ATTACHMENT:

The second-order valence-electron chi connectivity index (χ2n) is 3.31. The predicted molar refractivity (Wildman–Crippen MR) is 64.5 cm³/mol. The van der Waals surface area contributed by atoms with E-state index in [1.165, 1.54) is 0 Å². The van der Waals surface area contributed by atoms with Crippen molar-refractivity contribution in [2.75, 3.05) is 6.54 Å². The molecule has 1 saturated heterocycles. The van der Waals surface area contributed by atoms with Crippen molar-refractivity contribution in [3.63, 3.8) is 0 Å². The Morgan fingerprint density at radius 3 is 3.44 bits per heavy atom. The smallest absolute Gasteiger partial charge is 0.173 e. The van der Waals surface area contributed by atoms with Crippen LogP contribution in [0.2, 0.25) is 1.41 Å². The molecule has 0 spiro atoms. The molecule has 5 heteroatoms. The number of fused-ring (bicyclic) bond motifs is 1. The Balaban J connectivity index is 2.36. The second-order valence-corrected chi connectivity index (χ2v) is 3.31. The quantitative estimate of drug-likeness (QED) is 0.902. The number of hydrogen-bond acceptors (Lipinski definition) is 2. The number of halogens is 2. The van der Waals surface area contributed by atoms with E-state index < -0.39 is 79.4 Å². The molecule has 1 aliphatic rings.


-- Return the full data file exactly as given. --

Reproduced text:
The second-order valence-electron chi connectivity index (χ2n) is 3.31. The predicted molar refractivity (Wildman–Crippen MR) is 64.5 cm³/mol. The van der Waals surface area contributed by atoms with E-state index in [1.165, 1.54) is 0 Å². The van der Waals surface area contributed by atoms with Crippen molar-refractivity contribution in [2.75, 3.05) is 6.54 Å². The molecule has 1 saturated heterocycles. The van der Waals surface area contributed by atoms with Crippen molar-refractivity contribution in [3.63, 3.8) is 0 Å². The Morgan fingerprint density at radius 3 is 3.44 bits per heavy atom. The smallest absolute Gasteiger partial charge is 0.173 e. The van der Waals surface area contributed by atoms with Crippen LogP contribution in [0.2, 0.25) is 1.41 Å². The molecule has 0 spiro atoms. The molecule has 5 heteroatoms. The number of fused-ring (bicyclic) bond motifs is 1. The Balaban J connectivity index is 2.36. The second-order valence-corrected chi connectivity index (χ2v) is 3.31. The quantitative estimate of drug-likeness (QED) is 0.902. The number of hydrogen-bond acceptors (Lipinski definition) is 2. The number of halogens is 2. The van der Waals surface area contributed by atoms with E-state index < -0.39 is 79.4 Å². The molecule has 1 aliphatic rings.